By the late ’40s, the other New Braunfels Hospital, or Krankenhaus, was struggling. It was in an old building and was not doing well. In 1949, the Bergfelds offered Comal Sanitarium to the City of New Braunfels for $48,000. The voters turned it down. Hundreds of people continued to receive care and hundreds of babies were delivered at Comal Sanitarium. Yes, yes. I know. Every child ever born at Comal Sanitarium, including me, has been chided about being “crazy” because the hospital was called a Sanitarium (which in recent years has been likened to an asylum). However, the term sanitarium or sanatorium, as used in the 1920s when this fine establishment was built, is defined as a place for extended convalescence or to regain health. Many hospitals of that time were called sanitariums.

Comal Sanitarium closed in July 1965 after the death of Dr. Arthur Bergfeld. Burglaries and vandalism caused much damage to the structure and equipment. The property was sold to J. B. Harmon of El Campo. It sat empty with its only inhabitants being raccoons and other creatures.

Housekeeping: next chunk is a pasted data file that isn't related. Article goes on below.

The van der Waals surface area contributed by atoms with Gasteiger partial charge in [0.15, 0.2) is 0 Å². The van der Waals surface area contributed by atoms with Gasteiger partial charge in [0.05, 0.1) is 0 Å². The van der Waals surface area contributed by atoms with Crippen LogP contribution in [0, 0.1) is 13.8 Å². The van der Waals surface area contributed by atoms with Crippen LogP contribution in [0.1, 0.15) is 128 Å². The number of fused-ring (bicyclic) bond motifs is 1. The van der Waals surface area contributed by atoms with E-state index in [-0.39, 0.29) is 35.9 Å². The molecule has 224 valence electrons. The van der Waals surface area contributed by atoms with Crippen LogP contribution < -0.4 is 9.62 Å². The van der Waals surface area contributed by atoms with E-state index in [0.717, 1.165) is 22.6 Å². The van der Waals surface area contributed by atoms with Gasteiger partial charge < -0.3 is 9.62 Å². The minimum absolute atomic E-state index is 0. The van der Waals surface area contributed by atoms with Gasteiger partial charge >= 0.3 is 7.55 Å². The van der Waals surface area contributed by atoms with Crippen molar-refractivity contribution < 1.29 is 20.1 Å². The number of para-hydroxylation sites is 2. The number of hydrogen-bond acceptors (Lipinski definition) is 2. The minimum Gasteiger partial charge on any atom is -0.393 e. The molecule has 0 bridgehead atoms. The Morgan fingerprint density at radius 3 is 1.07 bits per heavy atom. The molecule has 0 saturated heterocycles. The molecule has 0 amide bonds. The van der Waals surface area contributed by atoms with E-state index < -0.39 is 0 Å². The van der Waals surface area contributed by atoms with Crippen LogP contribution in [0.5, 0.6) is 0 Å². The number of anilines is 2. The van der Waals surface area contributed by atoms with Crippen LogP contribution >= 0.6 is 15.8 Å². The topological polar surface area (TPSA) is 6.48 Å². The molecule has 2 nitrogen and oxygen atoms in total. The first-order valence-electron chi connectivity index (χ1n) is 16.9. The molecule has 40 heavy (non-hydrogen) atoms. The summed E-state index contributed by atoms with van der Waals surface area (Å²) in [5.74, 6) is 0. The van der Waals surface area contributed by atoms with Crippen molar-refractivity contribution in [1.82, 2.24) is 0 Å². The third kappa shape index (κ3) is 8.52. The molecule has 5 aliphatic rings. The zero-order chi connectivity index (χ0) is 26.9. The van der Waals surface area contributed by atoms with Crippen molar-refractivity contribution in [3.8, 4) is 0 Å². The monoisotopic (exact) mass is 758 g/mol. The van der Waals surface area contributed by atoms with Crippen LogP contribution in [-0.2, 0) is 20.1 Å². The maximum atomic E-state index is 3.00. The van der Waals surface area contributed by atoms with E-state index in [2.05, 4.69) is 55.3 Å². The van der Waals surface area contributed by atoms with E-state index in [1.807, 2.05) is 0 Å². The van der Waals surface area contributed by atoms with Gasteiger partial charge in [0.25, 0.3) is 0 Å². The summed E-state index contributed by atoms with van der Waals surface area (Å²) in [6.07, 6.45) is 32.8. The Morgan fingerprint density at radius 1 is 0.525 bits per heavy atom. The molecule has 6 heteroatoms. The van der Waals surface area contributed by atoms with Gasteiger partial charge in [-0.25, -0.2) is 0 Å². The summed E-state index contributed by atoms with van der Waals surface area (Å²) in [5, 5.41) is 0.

In 1975, the property was purchased by a group of investors led by Gaz Green and Melvin Jochec under the name Gasthaus New Braunfels. They razed the building and built the new multilevel stone, wood and glass structure that you see today, named The River Restaurant. The palm trees stayed. The restaurant was to be the first phase of a planned resort on the Comal River, with 100-unit motel planned in the second phase. The restaurant, with food service managed by Anita Jaroszewski, opened in the Spring of 1976, featuring German cuisine an on-site bakery and sausage room. It was a culinary success. The restaurant lasted about three years before closing. The hotel units never materialized. There have been numerous reiterations of the restaurant: Treetops, a BBQ place, a music venue and others, before becoming the current seasonal tube rental place. There are fewer palm trees around the edge of the property, but I still like them.

Sources: Sophienburg Archives; Photo Collection of Tommy Ortiz